OUTDOOR CAR SHOWS
Ina Mae Overman took her Lincoln custom to many outdoor shows. She captured the feeling of these shows in a series of wonderful color slides.
We have created several articles on the CCC with the wonderful color photos taken by Ina Mae Overman. Articles on her own 1952 Lincoln Capri, as well as an article about a series of photos taken at 1954 Peterson’s Autorma show held at the Pan Pacific Auditorium. Ina Mae’s photos create a wonderful look back in time at locations and car shows she visited when she was showing here own 1952 Cadillac around California.
Ina May always carried here camera with here and took photos of everything she wanted to capture. For this first article on the out-door car shows Ina Mae Overman took photos at, we selected a series of her High School Car Shows photos taken at several SoCal shows.
Sadly Ina May is no longer with us, she passed away in early December 2013.
Lets take a look at the first series of out door car show photos from the Ina Mae Overman Collection.
[box_light]When Ina Mae Overman showed her Valley Custom Shop created 1952 Lincoln Capri at some of the Californian Car Show she always took here camera with her. At the shows she took some of the most amazing color slides. Fortunately for all of us she has always kept those slides and here daughter Marry Ellen Marcy started to scan and share them several years ago. The Custom Car Chronicle is proud to be able to share these amazing photos with you. Check out the rest of the Ina May Overman Collection on the CCC-Site.[/box_light]
The late Norm Grabowski built this iconic hot rod in 1952. He started with a 1922 Model T Ford touring body which he shortened, to that he added a shortened Model A pickup in the back. The front axle was placed forward of the front cross member, “suicide”-style. Later Norm agreed to have the car appear in the 77 Sunset Strip TV show. After a mishap during a movie shot, Norm decided to repaint the car in 1956 Dodge Royal Blue. Dean Jeffries added the short flames. The T-bucket was used by actor Ed Byrnes, who played the role of Gerald Lloyd “Kookie” Kookson III on the TV series from 1958 to 1964. This was how the car ended up with the nick name the “Kookie T”, or “Kookie Kar”. In the background we can see the 1956 Chevy of Carol Lewis. Who’s boyfriend Dean Jeffries also painted the flames on her car.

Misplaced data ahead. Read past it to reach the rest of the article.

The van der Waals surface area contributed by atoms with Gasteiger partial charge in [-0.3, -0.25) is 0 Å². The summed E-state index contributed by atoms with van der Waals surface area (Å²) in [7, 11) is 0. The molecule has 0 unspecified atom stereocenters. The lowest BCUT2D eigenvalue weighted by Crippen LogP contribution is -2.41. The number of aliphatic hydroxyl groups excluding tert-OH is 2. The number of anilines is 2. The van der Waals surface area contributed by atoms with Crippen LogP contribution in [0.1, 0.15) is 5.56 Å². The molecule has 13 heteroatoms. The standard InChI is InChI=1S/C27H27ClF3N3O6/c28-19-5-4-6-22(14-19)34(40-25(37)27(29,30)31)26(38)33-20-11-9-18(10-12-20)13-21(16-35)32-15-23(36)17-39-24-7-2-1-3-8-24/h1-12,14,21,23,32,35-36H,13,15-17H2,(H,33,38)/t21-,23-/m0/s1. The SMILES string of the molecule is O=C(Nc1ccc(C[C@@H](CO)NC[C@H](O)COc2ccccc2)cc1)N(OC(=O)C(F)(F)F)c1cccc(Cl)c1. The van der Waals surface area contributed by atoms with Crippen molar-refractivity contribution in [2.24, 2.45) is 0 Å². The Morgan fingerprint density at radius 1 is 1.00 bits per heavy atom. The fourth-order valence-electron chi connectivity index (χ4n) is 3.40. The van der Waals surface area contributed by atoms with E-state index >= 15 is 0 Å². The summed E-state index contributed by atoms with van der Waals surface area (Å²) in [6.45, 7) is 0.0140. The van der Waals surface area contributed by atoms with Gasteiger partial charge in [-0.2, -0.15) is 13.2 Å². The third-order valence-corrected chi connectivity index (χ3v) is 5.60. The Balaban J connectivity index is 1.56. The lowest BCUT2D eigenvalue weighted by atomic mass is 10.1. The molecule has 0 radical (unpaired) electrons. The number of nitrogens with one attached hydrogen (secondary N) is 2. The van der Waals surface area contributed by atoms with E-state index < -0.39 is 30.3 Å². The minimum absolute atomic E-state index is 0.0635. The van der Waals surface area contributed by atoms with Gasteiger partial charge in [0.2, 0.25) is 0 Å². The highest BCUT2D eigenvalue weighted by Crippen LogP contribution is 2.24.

Norman Rector’s sectioned 1949 Ford sedan. Norman did most of the work on his car in his own body shop including the 4,5 inch sectioning and 3,25 inch chop. Norman added a 1950 Olds chrome surround, and 1951 Chrysler rear fenders to further change the character of his Ford. He also installed a 1950 Cadillac engine which was detailed to the max (see photo below). A reshaped hood to clear the huge engine was also made for the car, but apparently not ready for this show. Jim MacNeil from the Gaylord Top Shop did a wonderful interior in orange and white.
Hard to see, but the two people on the right are looking inside the “panoramic” Ford original owned by Buster Litton and built by the Barris Kustom Shop and George Cerny his shop.
Dick “Peep” Jackson’s 1957 T-Bird before he changed it in the more famous Sam Bronze version. Dick’s first version of the car, as we can see it here, was Golden Rod yellow with a white top and gold scallops. The car was near-new when Dick started to customize it. Lowered suspension, new grille created from chrome tubing and custom made taillights which were based on two 1958 Chevy taillights and two Buick bullets set on a flat round cut piece of red plexiglass. Dick would later sell this design for the taillights to Cailifornia Customs who started to produce the and sold them as “Satel-Lites” taillights.
Bob Metz took his 1950 Buick the “XM105” all the way from Schelbyville, Indiana to show it around in Sunny California.
Bob “the fin man” is best known for his creative body work and wild ideas. His personal driver is a perfect sample for that. The Sedanette body was chopped, sectioned, hard-topped, finned, you name it and it has been done on this car. 1955 Buick windshield and front roof section was grafted in and the chrome plated side window frame does not only look good, it was made very sturdy to make up for the loss of the B-Pillars. The rear fender fin’s are completely scratchbuilt from sheet metal and work extremely well with the flow of the top and 1953 Buick side trim. Bob painted his car in a wonderful champagne lavender metallic color.
Unidentified 1951 Ford Coupe which was wonderfully restyled around 1954. The grille opening was extended at the sides and a 1953 Chevy grille bar was set inside. Frenched headlights, shaved handles, hood and most likely the trunk as well. White interior with an Accessory black and white steering wheel and a set of Appleton spotlights. The suspension was lowered, but remained still at a practical heights indicating this might have been a daily used car. The 1949 Plymouth bumpers and 1954 Oldsmobile hubcaps are the perfect finishing touch.
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